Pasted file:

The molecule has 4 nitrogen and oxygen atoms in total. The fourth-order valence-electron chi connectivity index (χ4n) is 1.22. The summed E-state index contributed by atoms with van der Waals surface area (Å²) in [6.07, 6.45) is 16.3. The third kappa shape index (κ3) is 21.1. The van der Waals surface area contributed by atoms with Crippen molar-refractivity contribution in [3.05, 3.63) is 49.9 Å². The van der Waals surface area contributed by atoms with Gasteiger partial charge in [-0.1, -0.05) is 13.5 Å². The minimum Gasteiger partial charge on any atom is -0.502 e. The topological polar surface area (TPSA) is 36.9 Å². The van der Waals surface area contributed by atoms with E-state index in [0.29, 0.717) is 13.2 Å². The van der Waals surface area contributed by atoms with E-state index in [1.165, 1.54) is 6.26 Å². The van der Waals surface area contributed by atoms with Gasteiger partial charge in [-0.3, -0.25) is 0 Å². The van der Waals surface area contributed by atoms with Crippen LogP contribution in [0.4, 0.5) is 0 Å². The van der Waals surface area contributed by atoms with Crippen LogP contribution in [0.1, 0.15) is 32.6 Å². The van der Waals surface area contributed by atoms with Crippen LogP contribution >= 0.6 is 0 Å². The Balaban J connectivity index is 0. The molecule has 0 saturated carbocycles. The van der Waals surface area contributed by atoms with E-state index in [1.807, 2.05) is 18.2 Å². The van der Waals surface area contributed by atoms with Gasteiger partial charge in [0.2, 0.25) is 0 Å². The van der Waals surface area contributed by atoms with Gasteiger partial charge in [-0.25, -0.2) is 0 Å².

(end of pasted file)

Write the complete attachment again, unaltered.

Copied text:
The molecule has 4 nitrogen and oxygen atoms in total. The fourth-order valence-electron chi connectivity index (χ4n) is 1.22. The summed E-state index contributed by atoms with van der Waals surface area (Å²) in [6.07, 6.45) is 16.3. The third kappa shape index (κ3) is 21.1. The van der Waals surface area contributed by atoms with Crippen molar-refractivity contribution in [3.05, 3.63) is 49.9 Å². The van der Waals surface area contributed by atoms with Gasteiger partial charge in [-0.1, -0.05) is 13.5 Å². The minimum Gasteiger partial charge on any atom is -0.502 e. The topological polar surface area (TPSA) is 36.9 Å². The van der Waals surface area contributed by atoms with E-state index in [0.29, 0.717) is 13.2 Å². The van der Waals surface area contributed by atoms with E-state index in [1.165, 1.54) is 6.26 Å². The van der Waals surface area contributed by atoms with Gasteiger partial charge in [-0.3, -0.25) is 0 Å². The van der Waals surface area contributed by atoms with Crippen LogP contribution in [0.4, 0.5) is 0 Å². The van der Waals surface area contributed by atoms with Crippen LogP contribution in [0.1, 0.15) is 32.6 Å². The van der Waals surface area contributed by atoms with Crippen LogP contribution >= 0.6 is 0 Å². The Balaban J connectivity index is 0. The molecule has 0 saturated carbocycles. The van der Waals surface area contributed by atoms with E-state index in [1.807, 2.05) is 18.2 Å². The van der Waals surface area contributed by atoms with Gasteiger partial charge in [0.2, 0.25) is 0 Å². The van der Waals surface area contributed by atoms with Gasteiger partial charge in [-0.25, -0.2) is 0 Å².